June 17, 2019

Colorado Court of Appeals: Lots Annexed by Development Were Not Annexed in Compliance with CCIOA

The Colorado Court of Appeals issued its opinion in Ryan Ranch Community Association, Inc. v. Kelley on Thursday, March 27, 2014.

Summary Judgment—Homeowners Association Assessments.

In early 2003, Charles Ochsner verbally agreed to sell John Kelley seven lots (Kelley Lots) of the Ryan Ranch property. In summer 2003, Kelley learned that Ochsner was going to sell the majority of the Ryan Ranch property to the Ryland Group, Inc. (Ryland), the entity that would eventually create Ryan Ranch Community Association, Inc. (HOA) and record the Declaration of Covenants, Conditions, and Restrictions (Declaration). Kelley confirmed with Ochsner and Ryland the verbal agreement to purchase and received assurances that Ryland was not purchasing the Kelley Lots. The parties agreed that the Kelley Lots would not be included in the HOA.

In September 2003, Ryland and Ochsner signed a contract for the sale of parcels in Ryan Ranch to Ryland in two phases, which specifically excluded the Kelley Lots. In October 2003, Ochsner and Kelley and his wife signed a contract for the Kelley Lots. They also signed an agreement providing that (1) the Kelley Lots would not be subject to the maintenance obligations of the HOA to be formed by Ryland, and (2) Ryland would record covenants excluding them from the HOA. No such exclusion covenants were ever recorded.

The 2003 contract excluding the Kelley Lots was reaffirmed by Ochsner and the Kelleys in May 2005. However, when the Ryan Ranch Filing 2 plat map was recorded on November 17, 2005, it included the Kelley Lots. The December 20, 2005 reconveyance deed conveying the Kelley Lots from Ryland back to Ochsner was recorded, as was the Ochsner deed conveying the Kelley Lots to the Kelleys. Ryland never intended to annex the Kelley Lots into the Ryan Ranch community.

In June 2006, the Kelleys sold one of the Kelley Lots to a contractor who constructed a home and sold the lot to the Zimmermans. In September 2010, the HOA asserted that the Kelley Lots had been “automatically annexed” to the HOA and sought to recover past assessments, penalties, and fees from the Kelleys and the Zimmermans. Defendants counterclaimed for a declaratory judgment that Ryland had not annexed the Kelley Lots in compliance with the Colorado Common Interest Ownership Act (CCIOA) or the Declaration, and asserted principles of equitable conversion operated to preclude the transfer of the Kelley Lots from Ochsner to Ryland.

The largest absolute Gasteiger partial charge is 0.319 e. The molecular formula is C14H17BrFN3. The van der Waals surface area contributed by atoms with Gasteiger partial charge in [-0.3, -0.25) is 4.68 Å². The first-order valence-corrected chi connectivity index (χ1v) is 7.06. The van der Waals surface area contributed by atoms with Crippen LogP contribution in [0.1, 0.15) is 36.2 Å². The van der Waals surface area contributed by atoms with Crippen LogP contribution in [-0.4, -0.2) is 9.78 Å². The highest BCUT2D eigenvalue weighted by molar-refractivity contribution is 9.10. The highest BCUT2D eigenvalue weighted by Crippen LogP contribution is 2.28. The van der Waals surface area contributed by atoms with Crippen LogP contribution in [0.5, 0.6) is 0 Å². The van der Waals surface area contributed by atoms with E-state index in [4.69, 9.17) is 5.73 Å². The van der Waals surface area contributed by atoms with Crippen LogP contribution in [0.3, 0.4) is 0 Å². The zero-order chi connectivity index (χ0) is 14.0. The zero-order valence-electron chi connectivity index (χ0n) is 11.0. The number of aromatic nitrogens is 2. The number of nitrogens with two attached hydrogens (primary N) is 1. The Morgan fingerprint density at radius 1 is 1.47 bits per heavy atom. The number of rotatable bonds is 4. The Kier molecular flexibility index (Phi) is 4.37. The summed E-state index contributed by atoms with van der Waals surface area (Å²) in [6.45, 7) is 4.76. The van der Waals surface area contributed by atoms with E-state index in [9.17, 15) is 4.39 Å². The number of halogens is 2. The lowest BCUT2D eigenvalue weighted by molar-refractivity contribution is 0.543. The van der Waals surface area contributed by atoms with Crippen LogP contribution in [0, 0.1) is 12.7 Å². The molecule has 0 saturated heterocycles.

The HOA moved for summary judgment and defendants requested the court to determine as a matter of law that the Declaration did not apply to their properties. The trial court granted the HOA’s motion and denied defendants’ motion.

On appeal, defendants’ argued it was error to grant summary judgment to the HOA because: (1) the Kelley Lots were not annexed in compliance with CCIOA; (2) Ryland did not annex the Kelley Lots in compliance with the Declaration; and (3) Ryland did not “own” the Kelley Lots at the time of the alleged annexation. The Court of Appeals agreed with the first argument and did not address the others.

CCIOA was the controlling statute in this case and prevails over the Declaration. To exercise a development right under CCIOA, a developer must comply with the plat and map requirements of CRS §38-33.3-209 and the recording requirements of CRS §38-33.3-217(3).

Defendants argued that to exercise a reserved development right, CCIOA requires the recording of an amendment to the declaration that must contain certain information and be properly indexed. The Court agreed that the recording of the Official Development Plan and the Declaration was not sufficient to meet these requirements. The original Declaration cannot logically be considered an amendment to itself such that it could annex the Kelley Lots. Moreover, nothing was denominated as an amendment, nothing assigned indentifying numbers to newly created units, there was no reallocation of interests among all units, and no common elements were described. Nothing on the Filing 2 plat map subjected the described property to the Declaration.

The Court’s determination resolved the HOA’s claims for breach of contract, recovery of unpaid assessments, and foreclosure of liens. However, it did not resolve the unjust enrichment claim. On remand, the trial court was ordered to revisit that claim. Attorney fees were awarded to defendants as prevailing parties under the Declaration and CRS §38-33.3-123(1)(c).

Summary and full case available here.

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